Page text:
Denmark's Ambassador to Nigeria at one of the recent Tech hubs in Abuja shed light on the reasons why they have a Tech Ambassador. He summarized by stating that the Tech Ambassador has a global mandate to explore on behalf of the Danish government how new technologies can help address global challenges in the 21st century; spearhead and promote digital and technological developments as a priority across Danish foreign policy. Lagos and Abuja recently also spearheaded efforts in Nigerian TechPlomacy early 2018 when a powerful delegation of Women from the Silicon Valley tech companies (Tech Women Mentors) visited and facilitated Tech talks and workshops for women and girls in March. This visit and several other noble initiatives such as Silicon Africa (A Facebook tech support and information sharing group with followers around the globe) have spiralled into fruitful bridge buildings in the tech ecosystem in Nigeria.

During this delegation visit, as Tech Woman Fellow (2014), I facilitated a hands-on STEM Day which included coding in a loom for sixty (60) girl's aged 13-18 around Abuja and environs at the Engineering Block of Baze University with support of other notable Tech Women fellows. The Hands on STEM Day involved a design thinking workshop; pitch presentation running concurrently: Basic web development; Coding in a loom and motherboards workshop. We should continually promote such exchanges especially the acquisition of digital skills and making science fun to learn.

The beauty of the workshop and others hosted during this visit was an amazing opportunity for some of these delegates – the Tech Ambassadors, to get the first-hand experience of Nigeria while providing meaningful transfer of knowledge skills and experience with both the participants and the Tech Women fellows (Alumnae). In the same realm, The Federal Government of Nigeria's delegation led by Vice President Yemi Osinbanjo's working visit to the Tech Valley in July 2018 further strengthened Nigerian ties and had yielded positive results like the launching of Google Stations to provide free wireless internet to the nigerians. Access to free and unlimited data is a tool to unlocking opportunities for youths in this digital age. The Google Stations can help to bridge the digital gaps through the promotion of innovations in service infrastructure; hardware and software infrastructure; distance learning; accessing information and acquiring knowledge for a digital economy.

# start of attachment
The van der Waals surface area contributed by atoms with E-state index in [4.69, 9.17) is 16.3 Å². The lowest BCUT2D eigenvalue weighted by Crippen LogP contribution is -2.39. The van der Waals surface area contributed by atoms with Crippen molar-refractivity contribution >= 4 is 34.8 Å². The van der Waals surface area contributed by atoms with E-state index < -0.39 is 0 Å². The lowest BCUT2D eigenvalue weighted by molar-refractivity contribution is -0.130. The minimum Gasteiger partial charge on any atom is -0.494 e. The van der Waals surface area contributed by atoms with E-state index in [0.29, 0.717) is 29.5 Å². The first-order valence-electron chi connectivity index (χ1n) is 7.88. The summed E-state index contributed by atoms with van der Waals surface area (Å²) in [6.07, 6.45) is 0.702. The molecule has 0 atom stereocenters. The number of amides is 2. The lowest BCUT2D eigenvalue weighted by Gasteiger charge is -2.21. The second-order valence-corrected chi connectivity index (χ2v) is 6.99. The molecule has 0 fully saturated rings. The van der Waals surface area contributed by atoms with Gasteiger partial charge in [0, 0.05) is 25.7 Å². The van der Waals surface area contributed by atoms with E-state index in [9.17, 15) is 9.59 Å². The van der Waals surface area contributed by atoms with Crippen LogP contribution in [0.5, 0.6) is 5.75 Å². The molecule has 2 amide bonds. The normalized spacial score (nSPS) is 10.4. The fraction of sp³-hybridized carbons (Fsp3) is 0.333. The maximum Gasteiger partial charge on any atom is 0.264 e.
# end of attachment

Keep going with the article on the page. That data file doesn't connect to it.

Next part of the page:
Indeed, TechPlomacy in Nigeria recently received a huge boost when a group of five girls called "Team Save-A-Soul", won the 2018 Technovation World Pitch junior division in the United States. This was based on their work in which they developed a mobile application called ‘FD Detector’ to tackle the problem of fake pharmaceutical products in Nigeria. The mobile app is able to confirm the authenticity and expiration status of drugs and therefore would be capable of preventing the loss of countless lives in Nigeria from these fake pharmaceutical drugs. Although this is still the third quarter of 2018, it has been a digitally interesting year for Nigeria and TechPlomacy is indeed the new frontiers of foreign policy and science engagement.


Binta Moustapha is a STEM for girl's Advocate and Tech Woman Fellow and Programme Coordinator at the Best Education for Development Foundation Nigeria. She can be reached on Twitter via @BintaMoustapha


The views expressed in this article are the author’s own and do not necessarily reflect the editorial policy of SciComNigeria